Find the Best Plan in Your Area
Find The Right Dentist For You
New parents may be feeling overwhelmed by everything they have to do to keep their baby healthy. They are responsible for every single aspect of their baby's well-being, and between feedings, diaper changes and doctor's checkups, it can be easy to let little things slip between the cracks - like their baby's dental health. Some parents may believe that because their baby does not have any teeth, they don't need to worry about his or her oral health. However, they would be wrong.
From the moment a baby is born, parents need to be concerned about his or her developing teeth and gums. The American Academy of Pediatric Dentistry recently held a conference, and CNN spoke to experts present about the importance of caring for a baby's dental health.
"We want [parents] to be aware that a newborn's teeth are already developing," Art Nowak, D.D.S., one expert attending the AAPD conference, told CNN. "Parents can't see them, but they are there under the gums."
The AAPD recommends that children visit the dentist when their first tooth appears or by their first birthday, whichever comes first. However, a 2010 survey found that 97 percent of parents were unaware that they needed to bring their children to the dentist that early.
Tips to keep them healthy
The news source also spoke to Beverly Largent, D.D.S., a pediatric dentist, who recommended that parents establish a dental care routine with their baby. This means after every meal, they should wipe their child's mouth and gums with a damp, clean cloth. She explained that not only does this help keep bacteria at bay, but it also gets the baby used to having parents check inside his or her mouth - something that will come in handy when the baby develops teeth that need to be brushed.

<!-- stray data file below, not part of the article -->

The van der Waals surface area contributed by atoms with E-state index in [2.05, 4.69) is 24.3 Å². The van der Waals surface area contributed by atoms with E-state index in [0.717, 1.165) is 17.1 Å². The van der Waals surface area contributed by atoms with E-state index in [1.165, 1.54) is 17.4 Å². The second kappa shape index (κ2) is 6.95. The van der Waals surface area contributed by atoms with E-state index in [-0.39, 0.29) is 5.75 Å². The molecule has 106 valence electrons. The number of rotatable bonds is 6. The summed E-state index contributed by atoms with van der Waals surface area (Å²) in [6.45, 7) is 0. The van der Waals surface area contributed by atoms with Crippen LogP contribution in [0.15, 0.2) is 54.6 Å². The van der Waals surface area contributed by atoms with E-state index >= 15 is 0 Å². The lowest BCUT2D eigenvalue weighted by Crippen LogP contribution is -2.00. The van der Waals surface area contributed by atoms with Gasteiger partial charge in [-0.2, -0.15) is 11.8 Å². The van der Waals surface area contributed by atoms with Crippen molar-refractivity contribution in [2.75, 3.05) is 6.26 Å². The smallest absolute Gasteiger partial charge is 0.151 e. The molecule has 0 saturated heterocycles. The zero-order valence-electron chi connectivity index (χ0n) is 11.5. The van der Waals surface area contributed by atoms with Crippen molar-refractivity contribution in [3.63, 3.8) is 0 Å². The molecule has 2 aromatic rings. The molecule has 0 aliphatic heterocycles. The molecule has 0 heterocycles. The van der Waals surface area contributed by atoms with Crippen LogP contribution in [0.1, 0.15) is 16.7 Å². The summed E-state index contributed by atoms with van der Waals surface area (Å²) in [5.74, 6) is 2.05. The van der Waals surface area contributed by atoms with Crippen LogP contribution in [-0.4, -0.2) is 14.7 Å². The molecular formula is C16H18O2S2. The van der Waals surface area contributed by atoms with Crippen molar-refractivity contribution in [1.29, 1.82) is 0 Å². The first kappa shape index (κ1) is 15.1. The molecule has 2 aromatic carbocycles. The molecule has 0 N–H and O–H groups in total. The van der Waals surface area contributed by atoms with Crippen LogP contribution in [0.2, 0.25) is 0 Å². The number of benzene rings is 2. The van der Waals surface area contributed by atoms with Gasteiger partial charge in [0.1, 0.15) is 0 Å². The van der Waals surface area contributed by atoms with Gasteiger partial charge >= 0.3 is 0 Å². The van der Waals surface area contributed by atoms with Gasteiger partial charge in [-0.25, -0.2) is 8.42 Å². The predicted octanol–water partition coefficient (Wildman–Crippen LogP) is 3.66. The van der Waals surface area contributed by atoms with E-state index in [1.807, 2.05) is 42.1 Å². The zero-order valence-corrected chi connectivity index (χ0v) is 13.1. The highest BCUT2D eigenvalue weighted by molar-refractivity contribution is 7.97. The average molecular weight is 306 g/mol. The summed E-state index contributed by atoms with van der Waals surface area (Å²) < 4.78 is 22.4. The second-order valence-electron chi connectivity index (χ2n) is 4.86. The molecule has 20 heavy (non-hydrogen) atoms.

It's also important for parents to know the signs that their baby is teething so they can prepare for this process. Baby Center explains that if a child has swollen, bulging gums, is experiencing irritability and drooling or is constantly trying to find things to bite or suck on, chances are he or she is teething. A baby's teeth usually develop between four or 10 months, or a little later. However, if a child's first birthday rolls around and he or she has no signs of teeth, the child should be brought to a pediatric dentist who can make sure that everything is developing properly.
© 2013 Brafton Inc.
The materials and articles published on DentalPlans.com are for informational purposes only. Although DentalPlans.com strives to be accurate and complete, the information is provided without liability for errors. DentalPlans.com does not warrant the accuracy or completeness of the information, text graphics, links, or other items contained on DentalPlans.com.
DentalPlans.com expressly disclaims liability for errors or omissions in these materials and DentalPlans.com makes no commitment to update the information on DentalPlans.com.
DentalPlans.com expressly disclaims all liability for the use or interpretation by others of information on DentalPlans.com. Decisions based on information contained on DentalPlans.com are the sole responsibility of the visitors, and visitors agree to hold DentalPlans.com and its Affiliates harmless against any claims for damages arising from decisions visitors make on such information.
Nothing on DentalPlans.com constitutes medical advice or other forms of advice. DentalPlans.com assumes no responsibility for material created or published by third parties linked to DentalPlans.com with or without DentalPlans.com’s knowledge.